This business model is venture capital on a small scale. The merchant cash advance provider comes up with the cash the small business needs, usually just a few thousand dollars, but sometimes even more than that. It’s not a loan in the traditional sense, with piles of paperwork. Instead, it’s more of a cash advance, with the business itself serving as collateral, just as a home serves as collateral in a HELOC.

The borrower pays the money back from future receipts. So when the Little League pays him, he begins to pay back the advance.

This type of exchange can create a win-win where everybody gets what they need. The restaurant gets cash to stay afloat, and the lender becomes heavily invested in seeing the restaurant succeed. After all, if the pizzeria goes bankrupt, the lender will never make its money back.

Of course, there’s a price to pay for such an emergency infusion of cash. Small-business owners understand this, and enter such agreements with cash advance providers with their eyes open. It’s more expensive than a traditional loan would be. But that’s because of the convenience and immediacy of the need for cash.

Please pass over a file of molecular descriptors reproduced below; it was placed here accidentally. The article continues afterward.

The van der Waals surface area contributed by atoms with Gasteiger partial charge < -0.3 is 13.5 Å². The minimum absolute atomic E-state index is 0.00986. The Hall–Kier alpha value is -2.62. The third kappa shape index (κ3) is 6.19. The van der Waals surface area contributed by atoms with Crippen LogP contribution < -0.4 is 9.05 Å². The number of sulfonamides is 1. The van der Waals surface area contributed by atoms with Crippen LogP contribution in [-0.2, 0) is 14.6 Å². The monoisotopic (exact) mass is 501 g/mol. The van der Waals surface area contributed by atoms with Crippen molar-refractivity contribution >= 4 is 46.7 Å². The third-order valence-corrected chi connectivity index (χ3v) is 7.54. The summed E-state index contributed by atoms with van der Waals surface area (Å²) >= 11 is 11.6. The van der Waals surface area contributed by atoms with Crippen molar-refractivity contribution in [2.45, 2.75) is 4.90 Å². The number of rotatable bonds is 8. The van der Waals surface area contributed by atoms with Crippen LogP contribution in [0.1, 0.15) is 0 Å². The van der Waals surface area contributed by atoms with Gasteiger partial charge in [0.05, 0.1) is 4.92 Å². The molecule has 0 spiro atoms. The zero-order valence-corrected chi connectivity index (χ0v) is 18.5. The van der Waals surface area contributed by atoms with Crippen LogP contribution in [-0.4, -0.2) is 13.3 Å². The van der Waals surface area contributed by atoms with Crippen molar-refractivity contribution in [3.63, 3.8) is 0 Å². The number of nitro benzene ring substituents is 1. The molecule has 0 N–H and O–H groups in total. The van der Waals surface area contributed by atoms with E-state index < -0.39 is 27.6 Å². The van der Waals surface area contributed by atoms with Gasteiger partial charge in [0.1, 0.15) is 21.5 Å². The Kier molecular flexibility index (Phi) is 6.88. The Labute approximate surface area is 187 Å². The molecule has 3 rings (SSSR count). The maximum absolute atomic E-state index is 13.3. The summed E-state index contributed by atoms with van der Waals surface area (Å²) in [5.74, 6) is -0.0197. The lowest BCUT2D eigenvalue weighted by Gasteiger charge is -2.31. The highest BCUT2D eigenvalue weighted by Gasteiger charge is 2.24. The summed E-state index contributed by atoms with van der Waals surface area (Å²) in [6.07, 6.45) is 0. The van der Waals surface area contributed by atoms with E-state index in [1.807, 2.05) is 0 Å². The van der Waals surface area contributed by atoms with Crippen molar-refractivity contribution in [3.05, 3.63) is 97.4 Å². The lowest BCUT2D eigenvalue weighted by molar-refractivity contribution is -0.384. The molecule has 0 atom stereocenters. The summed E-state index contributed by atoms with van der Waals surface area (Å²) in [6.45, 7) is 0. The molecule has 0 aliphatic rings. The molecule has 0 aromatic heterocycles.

To stay with the example of the pizzeria, consider if the owner tried to get a traditional bank loan to fix the oven. Now, a bank might be willing to lend the money, or it might not. Getting the loan would require a lot of hassle and a lot of time, though. And now that all the banks in the country seem to be branches of a few national chains, the restaurant owner probably doesn’t know anyone at the bank who could speed the process. He could miss the big payoff of the banquet he’s been counting on, and end up with no bank loan and out of business entirely.

Merchant cash advances aren’t right for every business, just as SoftBank isn’t right for every business. However, both have important roles to play in financing our nation’s growth. Venture capital for small business must remain a key part of the American economy.